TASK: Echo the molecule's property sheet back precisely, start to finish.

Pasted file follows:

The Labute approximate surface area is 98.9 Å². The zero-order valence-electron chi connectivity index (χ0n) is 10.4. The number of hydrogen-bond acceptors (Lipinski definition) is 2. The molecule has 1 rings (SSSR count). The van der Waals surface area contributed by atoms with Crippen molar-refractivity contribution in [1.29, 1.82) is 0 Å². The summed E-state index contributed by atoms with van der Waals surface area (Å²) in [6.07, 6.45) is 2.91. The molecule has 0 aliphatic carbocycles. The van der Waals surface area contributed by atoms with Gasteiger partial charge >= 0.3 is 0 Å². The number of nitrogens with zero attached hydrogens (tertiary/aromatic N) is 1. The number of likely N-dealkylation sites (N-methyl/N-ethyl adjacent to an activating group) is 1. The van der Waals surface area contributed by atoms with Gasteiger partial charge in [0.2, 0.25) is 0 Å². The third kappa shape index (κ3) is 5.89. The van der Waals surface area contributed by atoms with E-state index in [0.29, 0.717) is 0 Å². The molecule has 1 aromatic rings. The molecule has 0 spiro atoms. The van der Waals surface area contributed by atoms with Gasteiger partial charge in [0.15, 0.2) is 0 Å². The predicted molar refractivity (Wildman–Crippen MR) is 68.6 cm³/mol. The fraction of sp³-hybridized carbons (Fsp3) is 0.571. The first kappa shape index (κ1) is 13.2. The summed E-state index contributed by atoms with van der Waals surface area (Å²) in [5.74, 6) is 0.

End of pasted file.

The Labute approximate surface area is 98.9 Å². The zero-order valence-electron chi connectivity index (χ0n) is 10.4. The number of hydrogen-bond acceptors (Lipinski definition) is 2. The molecule has 1 rings (SSSR count). The van der Waals surface area contributed by atoms with Crippen molar-refractivity contribution in [1.29, 1.82) is 0 Å². The summed E-state index contributed by atoms with van der Waals surface area (Å²) in [6.07, 6.45) is 2.91. The molecule has 0 aliphatic carbocycles. The van der Waals surface area contributed by atoms with Gasteiger partial charge >= 0.3 is 0 Å². The number of nitrogens with zero attached hydrogens (tertiary/aromatic N) is 1. The number of likely N-dealkylation sites (N-methyl/N-ethyl adjacent to an activating group) is 1. The van der Waals surface area contributed by atoms with Gasteiger partial charge in [0.2, 0.25) is 0 Å². The third kappa shape index (κ3) is 5.89. The van der Waals surface area contributed by atoms with E-state index in [0.29, 0.717) is 0 Å². The molecule has 1 aromatic rings. The molecule has 0 spiro atoms. The van der Waals surface area contributed by atoms with Gasteiger partial charge in [0.15, 0.2) is 0 Å². The predicted molar refractivity (Wildman–Crippen MR) is 68.6 cm³/mol. The fraction of sp³-hybridized carbons (Fsp3) is 0.571. The first kappa shape index (κ1) is 13.2. The summed E-state index contributed by atoms with van der Waals surface area (Å²) in [5.74, 6) is 0.